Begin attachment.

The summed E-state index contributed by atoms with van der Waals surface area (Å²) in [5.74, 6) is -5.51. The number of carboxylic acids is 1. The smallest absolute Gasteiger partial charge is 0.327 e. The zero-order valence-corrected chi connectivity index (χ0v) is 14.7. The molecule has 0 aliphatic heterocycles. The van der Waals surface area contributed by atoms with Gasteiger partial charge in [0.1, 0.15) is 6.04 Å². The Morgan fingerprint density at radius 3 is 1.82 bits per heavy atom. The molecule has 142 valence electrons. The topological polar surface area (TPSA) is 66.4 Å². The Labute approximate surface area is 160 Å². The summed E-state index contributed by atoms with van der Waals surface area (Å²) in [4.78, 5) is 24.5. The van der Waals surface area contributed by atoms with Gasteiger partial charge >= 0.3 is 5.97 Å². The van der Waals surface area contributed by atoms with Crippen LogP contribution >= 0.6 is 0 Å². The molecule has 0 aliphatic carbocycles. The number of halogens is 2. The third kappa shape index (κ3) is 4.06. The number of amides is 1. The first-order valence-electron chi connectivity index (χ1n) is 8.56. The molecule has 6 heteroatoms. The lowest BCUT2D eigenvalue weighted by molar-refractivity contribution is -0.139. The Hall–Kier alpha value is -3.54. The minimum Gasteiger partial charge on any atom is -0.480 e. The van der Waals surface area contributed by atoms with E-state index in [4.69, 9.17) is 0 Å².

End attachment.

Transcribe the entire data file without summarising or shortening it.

The summed E-state index contributed by atoms with van der Waals surface area (Å²) in [5.74, 6) is -5.51. The number of carboxylic acids is 1. The smallest absolute Gasteiger partial charge is 0.327 e. The zero-order valence-corrected chi connectivity index (χ0v) is 14.7. The molecule has 0 aliphatic heterocycles. The van der Waals surface area contributed by atoms with Gasteiger partial charge in [0.1, 0.15) is 6.04 Å². The Morgan fingerprint density at radius 3 is 1.82 bits per heavy atom. The molecule has 142 valence electrons. The topological polar surface area (TPSA) is 66.4 Å². The Labute approximate surface area is 160 Å². The summed E-state index contributed by atoms with van der Waals surface area (Å²) in [4.78, 5) is 24.5. The van der Waals surface area contributed by atoms with Gasteiger partial charge >= 0.3 is 5.97 Å². The van der Waals surface area contributed by atoms with Crippen LogP contribution >= 0.6 is 0 Å². The molecule has 0 aliphatic carbocycles. The number of halogens is 2. The third kappa shape index (κ3) is 4.06. The number of amides is 1. The first-order valence-electron chi connectivity index (χ1n) is 8.56. The molecule has 6 heteroatoms. The lowest BCUT2D eigenvalue weighted by molar-refractivity contribution is -0.139. The Hall–Kier alpha value is -3.54. The minimum Gasteiger partial charge on any atom is -0.480 e. The van der Waals surface area contributed by atoms with E-state index in [4.69, 9.17) is 0 Å².